The house is being restored by its owner.
“We had a lot of good memories in that house,” Venable said.
In the late 1930s, when she was in fourth grade, Venable’s family moved into a house. Her parents, Harold and Myrtle Boos, wanted to be closer to her father’s workplace, and the house was within walking distance of most places the family frequented.
“We walked everywhere,” Venable said.
As a student at St. Mary’s Catholic School, she walked to school and came back home for lunch. Football games at Monterey Park and stadium were also within walking distance.
Venable said the home was a gathering place for family and friends.
“It was just a big house where we could have a lot of company,” she said.
The kitchen was always open and ready to serve guests.
“They just ate whatever we had,” she said.
The Booses were Catholic, so they had fish on Fridays.
In 2015, Fred Harmon, a retired resident who has a knack for restoring old homes, purchased the two-story Second Empire house distinguished by its Mansard roof.
“Our house was always open for teenagers,” Venable said.
Sleepovers were common, as was music. Her father was a skilled pianist and was always playing for his family, teaching the children new songs regularly and giving them lessons.
Even when he was out doing yard work, Venable said her father had a keen ear for his children’s piano playing. Through an open window he could hear and point out incorrect notes even while mowing the lawn.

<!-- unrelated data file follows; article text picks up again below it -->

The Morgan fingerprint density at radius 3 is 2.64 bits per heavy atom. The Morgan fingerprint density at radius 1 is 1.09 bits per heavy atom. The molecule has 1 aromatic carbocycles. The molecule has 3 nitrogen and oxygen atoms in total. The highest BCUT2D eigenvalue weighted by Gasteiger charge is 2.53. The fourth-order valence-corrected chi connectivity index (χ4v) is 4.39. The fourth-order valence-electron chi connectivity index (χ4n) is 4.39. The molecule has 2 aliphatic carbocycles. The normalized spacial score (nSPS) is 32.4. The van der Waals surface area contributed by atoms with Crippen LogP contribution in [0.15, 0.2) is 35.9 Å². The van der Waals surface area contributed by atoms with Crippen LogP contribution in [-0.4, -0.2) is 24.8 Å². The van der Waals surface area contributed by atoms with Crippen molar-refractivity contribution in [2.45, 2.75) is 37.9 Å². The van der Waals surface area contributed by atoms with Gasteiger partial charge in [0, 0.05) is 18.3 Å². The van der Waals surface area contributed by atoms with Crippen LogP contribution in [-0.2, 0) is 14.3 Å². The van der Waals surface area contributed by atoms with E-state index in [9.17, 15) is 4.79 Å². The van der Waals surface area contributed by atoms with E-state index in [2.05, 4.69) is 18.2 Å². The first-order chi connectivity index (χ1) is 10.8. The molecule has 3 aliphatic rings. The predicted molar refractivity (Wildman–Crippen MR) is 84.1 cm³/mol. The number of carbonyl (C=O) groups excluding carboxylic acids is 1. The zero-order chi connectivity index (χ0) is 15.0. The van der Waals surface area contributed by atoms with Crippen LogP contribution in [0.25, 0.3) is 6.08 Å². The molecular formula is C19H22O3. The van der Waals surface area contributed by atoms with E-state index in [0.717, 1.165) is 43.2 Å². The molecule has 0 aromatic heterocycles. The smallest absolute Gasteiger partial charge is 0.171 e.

Venable said her mother had a lingering ailment that worsened over the years. That meant the children had to take on more of the housework.
The family owned five lots, so a lot of mowing and shoveling occupied their time.
One winter, there was an especially harsh snowstorm. Venable said her brother, Harold Jr., had gone off to war, leaving she and her two sisters, Kay and Jean, to shovel the snow.
“We took pictures” of the snow, she said, “and sent them to him (asking) ‘Where the heck are you?’”
Christmases were always festive and eventful with a large, real tree and a fire going in the fireplace, Venable remembered. Because the country was coming out of the Great Depression, she said holidays weren’t as lavish as they might be today.
“You didn’t get a lot of gifts; you might get a handkerchief or a ribbon for your hair,” she recalled. “But we always had a nice meal.”
With their mother ill, the children helped make dinner. On one particular occasion, the sisters were charged with preparing the turkey.
“We didn’t know anything about (cooking) a turkey,’’ Venable said.
So in order to prepare the meal properly, the sisters went to a neighbor’s house to ask for help.
“We would go down the backyard, ask her what to do, go home and do it and come back to have her tell us what to do next,” she said.
As the years went on, Venable’s career aspirations came into view and she began working and saving up to train as a nurse. After graduating from high school in 1947, she attended nursing school and left the house. Around seven years later, her family moved out of the house and into a new one her father built.
Sixty years later, in 2015, the city of Janesville acquired the old Boos family home, along with several others nearby, to clear the area for the new fire station.
The house was purchased by Fred Harmon, who then had the structure moved across the street.
“I thought nobody was going to buy it,” Venable said. “I’m glad somebody (did). ... Both my sister and I cried when they moved it.”
Venable still lives in Janesville with one of her sons. She lights up when discussing her former Milton Avenue home.
She said she accepts that the house will never be the same as when she lived in it. So she holds on to her memories that much tighter.
“I can still see my dad playing the piano and us kids dancing,” she said.